Joint Chiefs to testify on sexual assault legislation

Several high-profile incidents in recent months coupled with a Pentagon report estimating the number of assaults in 2012 had risen by a third has sparked momentum in Congress to change the military judicial code.

The two bills that have generated the most debate surround the military's chain of command.

Sen. Kirsten GillibrandKirsten GillibrandDem senator: 'One of our closest allies' expressed concern about intelligence sharing Intel chief quiet on whether Trump asked him to deny Russia evidence Gillibrand on Trump: 'We should look into obstruction of justice' MORE (D-N.Y.) has proposed legislation that would take the decision to prosecute felony-level cases outside of the chain of command and give it to military prosecutors. She says her bill will encourage sexual assault victims to report the crimes.

Rep. Jackie Speier (R-Calif.) has legislation that would create an independent office to investigate and prosecute sexual assault crimes.

Opponents of the measures say that the commander is responsible for life and death decisions for his troops and must retain the ability to choose to punish them in order to maintain good order and discipline. 

So far, Defense Secretary Chuck HagelChuck HagelLobbying World The US just attacked Syria. So where's Congress? Senators tear into Marines on nude photo scandal MORE and Dempsey have said they are open to all proposals and are not weighing in on specific legislation, although Hagel had expressed support for the chain of command before Gillibrand’s bill was released.

Senate Armed Services Chairman Carl LevinCarl LevinDemocrats and Republicans share blame in rewriting the role of the Senate For the sake of American taxpayers, companies must pay their fair share What the Iran-Contra investigation can teach us about Russia probe MORE (D-Mich.) and ranking member James InhofeJames InhofeGOP skeptical of Trump plan for paid parental leave Five roadblocks for Trump’s T infrastructure plan Trump admin delays greenhouse gas measurement rule for highways MORE (R-Okla.) sent a letter to Dempsey last week asking him to weigh in on the various legislation.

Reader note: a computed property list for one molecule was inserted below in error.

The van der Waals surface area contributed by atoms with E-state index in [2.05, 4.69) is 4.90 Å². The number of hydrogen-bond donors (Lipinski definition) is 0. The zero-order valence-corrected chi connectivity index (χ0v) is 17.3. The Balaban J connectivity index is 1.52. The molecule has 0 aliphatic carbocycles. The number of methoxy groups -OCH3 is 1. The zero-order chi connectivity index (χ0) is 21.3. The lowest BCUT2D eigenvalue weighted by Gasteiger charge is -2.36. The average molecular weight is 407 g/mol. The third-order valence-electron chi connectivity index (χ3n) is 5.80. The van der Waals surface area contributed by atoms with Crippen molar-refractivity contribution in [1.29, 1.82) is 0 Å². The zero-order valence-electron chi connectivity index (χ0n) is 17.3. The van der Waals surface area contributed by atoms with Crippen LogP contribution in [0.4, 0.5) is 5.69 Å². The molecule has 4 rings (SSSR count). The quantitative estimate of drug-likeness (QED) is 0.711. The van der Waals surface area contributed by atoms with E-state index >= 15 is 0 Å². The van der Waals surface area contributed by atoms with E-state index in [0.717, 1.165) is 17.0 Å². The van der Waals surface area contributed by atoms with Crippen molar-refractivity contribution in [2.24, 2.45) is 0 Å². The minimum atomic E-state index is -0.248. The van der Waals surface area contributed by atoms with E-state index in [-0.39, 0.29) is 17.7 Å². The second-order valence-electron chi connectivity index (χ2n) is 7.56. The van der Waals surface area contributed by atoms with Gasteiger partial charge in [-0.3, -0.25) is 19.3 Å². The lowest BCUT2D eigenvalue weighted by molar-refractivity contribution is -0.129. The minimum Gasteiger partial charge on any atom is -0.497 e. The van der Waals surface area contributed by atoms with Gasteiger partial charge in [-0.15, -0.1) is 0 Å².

The Armed Services panels are considering the various pieces of sexual assault legislation to include as part of the annual Defense authorization bill.

The military has already backed one reform to the Uniform Code of Military Justice that is included in a number of lawmakers’ bills. The measures would strip military commanders’ ability to overturn a jury’s guilty verdict in a post-trial review, a change that has been proposed in response to an Air Force sexual assault case earlier this year.

The hearing will also give the military a chance to discuss a number other provisions that have been proposed in roughly a dozen bills. Those range from granting victims whistleblower protections to transferring service members accused of assault out of units to requiring dismissal for those convicted of sexual assault or rape.